A Survey of Electronic Signature Solutions in Mobile Devices

By Ruiz-Martínez, Antonio; Sánchez-Martínez, Daniel et al. | Journal of Theoretical and Applied Electronic Commerce Research, December 2007 | Go to article overview
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A Survey of Electronic Signature Solutions in Mobile Devices


Ruiz-Martínez, Antonio, Sánchez-Martínez, Daniel, Martínez-Montesinos, María, Gómez-Skarmeta, Antonio F., Journal of Theoretical and Applied Electronic Commerce Research


Abstract

The development of electronic signature in mobile devices is an essential issue for the advance and expansion of the mobile electronic commerce since it provides security and trust in the system. E-signatures provide security for the transactions with authenticity and integrity characteristics that make non-repudiation of the transactions possible.

In recent years, different technologies and infrastructures have been developed with the aim of implementing mobile signature processes. Some are based on the SIM card. Others work over the middleware of the mobile device and cryptographic providers. Finally, there are already some frameworks which are independent of specific mobile device technologies and make mobile signatures available to application providers. Therefore, there is a great range of possibilities. In this paper we review the different solutions to date to provide electronic signature in mobile devices (SMS signature, SATK, WIM, USAT-i, SATSA, Mobile signature service, etc). We will comment on the most important goals of each solution and analyse the advantages and disadvantages. From this analysis we will obtain a global view of the current and future tendencies of mobile signature and thus help to provide mobile signature solutions.

Key words: electronic signature, non repudiation, qualified signature, mobile signature, SIM card, Java ME, signature services, mobile devices, mobile commerce

1 Introduction

Nowadays, the use of mobile handsets is widespread. In fact, according to some information provided by operators or organizations such as the ITU [20], mobile handsets have reached a significant penetration rate in many countries such as Luxemburg (164%), Italy (128%), Hong Kong (117%), Spain (109%), Chile (74%), Argentina (64%), and so on. That is, in many countries, almost everybody has a mobile handset (mobile phones, Personal Digital Assistants (PDA)?). This is due to the fact that these devices growth continually incorporate new advanced features related to communication and entertainment, for example, downloading of information, e-mail, instant messaging, video telephony, etc. Furthermore, during these last years, the computation and storage capabilities offered by these handsets have been improved considerably in order to provide these advanced features. Thus, as a consequence of its growth and to these advanced features, today the development of new services for these mobile devices constitutes one of the most important business markets because any service developed could, potentially, be offered to any person in the world.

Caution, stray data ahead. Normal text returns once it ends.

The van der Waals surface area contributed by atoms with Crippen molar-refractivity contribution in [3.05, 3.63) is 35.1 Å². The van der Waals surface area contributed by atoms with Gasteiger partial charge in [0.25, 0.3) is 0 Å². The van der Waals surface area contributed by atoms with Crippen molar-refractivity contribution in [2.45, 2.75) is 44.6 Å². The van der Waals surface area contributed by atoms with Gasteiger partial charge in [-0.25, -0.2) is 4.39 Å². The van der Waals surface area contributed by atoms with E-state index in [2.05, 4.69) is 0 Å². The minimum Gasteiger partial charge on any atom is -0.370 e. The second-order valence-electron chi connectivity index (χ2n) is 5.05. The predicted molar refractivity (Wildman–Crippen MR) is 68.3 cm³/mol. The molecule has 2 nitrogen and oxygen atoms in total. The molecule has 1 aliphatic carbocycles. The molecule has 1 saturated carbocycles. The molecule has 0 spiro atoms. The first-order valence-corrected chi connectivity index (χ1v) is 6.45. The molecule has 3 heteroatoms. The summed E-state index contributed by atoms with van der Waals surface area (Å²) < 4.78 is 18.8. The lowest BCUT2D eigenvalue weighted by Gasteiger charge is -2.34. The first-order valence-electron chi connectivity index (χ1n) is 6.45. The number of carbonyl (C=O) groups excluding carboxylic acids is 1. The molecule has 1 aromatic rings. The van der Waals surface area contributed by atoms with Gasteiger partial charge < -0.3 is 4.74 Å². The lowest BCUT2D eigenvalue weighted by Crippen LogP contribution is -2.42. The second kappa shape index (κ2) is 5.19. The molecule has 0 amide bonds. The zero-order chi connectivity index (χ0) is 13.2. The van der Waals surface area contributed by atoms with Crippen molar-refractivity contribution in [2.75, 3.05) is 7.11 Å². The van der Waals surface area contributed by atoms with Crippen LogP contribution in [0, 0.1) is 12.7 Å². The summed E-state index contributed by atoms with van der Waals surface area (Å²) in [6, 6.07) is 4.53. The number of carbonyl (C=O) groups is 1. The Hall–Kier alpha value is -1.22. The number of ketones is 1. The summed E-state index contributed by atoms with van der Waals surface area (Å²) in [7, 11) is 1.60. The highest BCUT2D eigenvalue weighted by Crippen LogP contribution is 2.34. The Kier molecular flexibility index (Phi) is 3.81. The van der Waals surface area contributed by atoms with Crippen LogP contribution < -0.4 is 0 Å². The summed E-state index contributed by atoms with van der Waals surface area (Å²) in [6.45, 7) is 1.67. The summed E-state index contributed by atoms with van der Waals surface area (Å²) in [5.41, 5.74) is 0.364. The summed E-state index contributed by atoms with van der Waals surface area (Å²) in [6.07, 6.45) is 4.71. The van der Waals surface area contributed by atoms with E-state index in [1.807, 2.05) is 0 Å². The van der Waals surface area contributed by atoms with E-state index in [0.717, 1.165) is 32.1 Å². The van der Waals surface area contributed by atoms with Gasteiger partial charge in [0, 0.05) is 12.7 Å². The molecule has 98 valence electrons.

At the same time, the mobile network infrastructure has been improved and, along with GSM (first generation in mobile technology -1G-), other technologies such as CDMA and W-CDMA (UTMS) have appeared. They constitute what is known as the third generation technology or 3G. These new technologies allow the simultaneous transmission of both voice data and non-voice data up to 2 Mbps. Currently, according to the ITU report [20], there are already 61.5 million subscribers worldwide with at least 256 kbps.

The improvement in both mobile devices and network capabilities leads us to think about the development of the advanced services that we have mentioned above: e-mail, instant messaging, video telephony, and so on. Thus, our mobile devices mean that we are able to be "always on" everywhere. Needless to say, one of the fields that can take advantage of these features is electronic commerce, which in this mobile scenario, has been named mobile commerce. The aim of mobile commerce is to allow users to do business and commerce from their mobile phones, for example, payments (named m-payments [17], [24]), location-based services [15], banking transactions, and so on. Basically, m-commerce consists of developing new applications and many of the services already offered in the electronic commerce, but now, taking advantage of the mobility features that the user has with their mobile handsets.

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